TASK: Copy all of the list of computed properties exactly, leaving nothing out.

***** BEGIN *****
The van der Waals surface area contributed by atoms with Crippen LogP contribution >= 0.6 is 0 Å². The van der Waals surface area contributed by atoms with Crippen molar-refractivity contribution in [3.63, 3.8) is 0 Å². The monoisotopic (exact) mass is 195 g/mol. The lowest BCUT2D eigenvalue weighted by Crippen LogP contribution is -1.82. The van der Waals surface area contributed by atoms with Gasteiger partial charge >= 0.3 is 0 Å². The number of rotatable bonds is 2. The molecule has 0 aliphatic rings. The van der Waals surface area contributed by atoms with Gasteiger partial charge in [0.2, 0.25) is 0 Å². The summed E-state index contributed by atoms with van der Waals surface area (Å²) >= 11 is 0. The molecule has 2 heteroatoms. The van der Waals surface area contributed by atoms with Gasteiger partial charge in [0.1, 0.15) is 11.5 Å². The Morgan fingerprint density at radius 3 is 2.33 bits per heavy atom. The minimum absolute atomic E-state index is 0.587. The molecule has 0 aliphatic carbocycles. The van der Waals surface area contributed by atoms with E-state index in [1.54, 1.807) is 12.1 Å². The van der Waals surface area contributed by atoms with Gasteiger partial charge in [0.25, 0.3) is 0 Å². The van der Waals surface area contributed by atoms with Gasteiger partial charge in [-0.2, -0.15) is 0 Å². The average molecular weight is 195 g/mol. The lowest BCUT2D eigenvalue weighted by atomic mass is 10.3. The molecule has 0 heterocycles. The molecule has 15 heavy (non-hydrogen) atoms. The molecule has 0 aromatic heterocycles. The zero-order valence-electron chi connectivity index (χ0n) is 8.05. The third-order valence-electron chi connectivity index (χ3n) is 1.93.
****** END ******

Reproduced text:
The van der Waals surface area contributed by atoms with Crippen LogP contribution >= 0.6 is 0 Å². The van der Waals surface area contributed by atoms with Crippen molar-refractivity contribution in [3.63, 3.8) is 0 Å². The monoisotopic (exact) mass is 195 g/mol. The lowest BCUT2D eigenvalue weighted by Crippen LogP contribution is -1.82. The van der Waals surface area contributed by atoms with Gasteiger partial charge >= 0.3 is 0 Å². The number of rotatable bonds is 2. The molecule has 0 aliphatic rings. The van der Waals surface area contributed by atoms with Gasteiger partial charge in [0.2, 0.25) is 0 Å². The summed E-state index contributed by atoms with van der Waals surface area (Å²) >= 11 is 0. The molecule has 2 heteroatoms. The van der Waals surface area contributed by atoms with Gasteiger partial charge in [0.1, 0.15) is 11.5 Å². The Morgan fingerprint density at radius 3 is 2.33 bits per heavy atom. The minimum absolute atomic E-state index is 0.587. The molecule has 0 aliphatic carbocycles. The van der Waals surface area contributed by atoms with E-state index in [1.54, 1.807) is 12.1 Å². The van der Waals surface area contributed by atoms with Gasteiger partial charge in [0.25, 0.3) is 0 Å². The van der Waals surface area contributed by atoms with Gasteiger partial charge in [-0.2, -0.15) is 0 Å². The average molecular weight is 195 g/mol. The lowest BCUT2D eigenvalue weighted by atomic mass is 10.3. The molecule has 0 heterocycles. The molecule has 15 heavy (non-hydrogen) atoms. The molecule has 0 aromatic heterocycles. The zero-order valence-electron chi connectivity index (χ0n) is 8.05. The third-order valence-electron chi connectivity index (χ3n) is 1.93.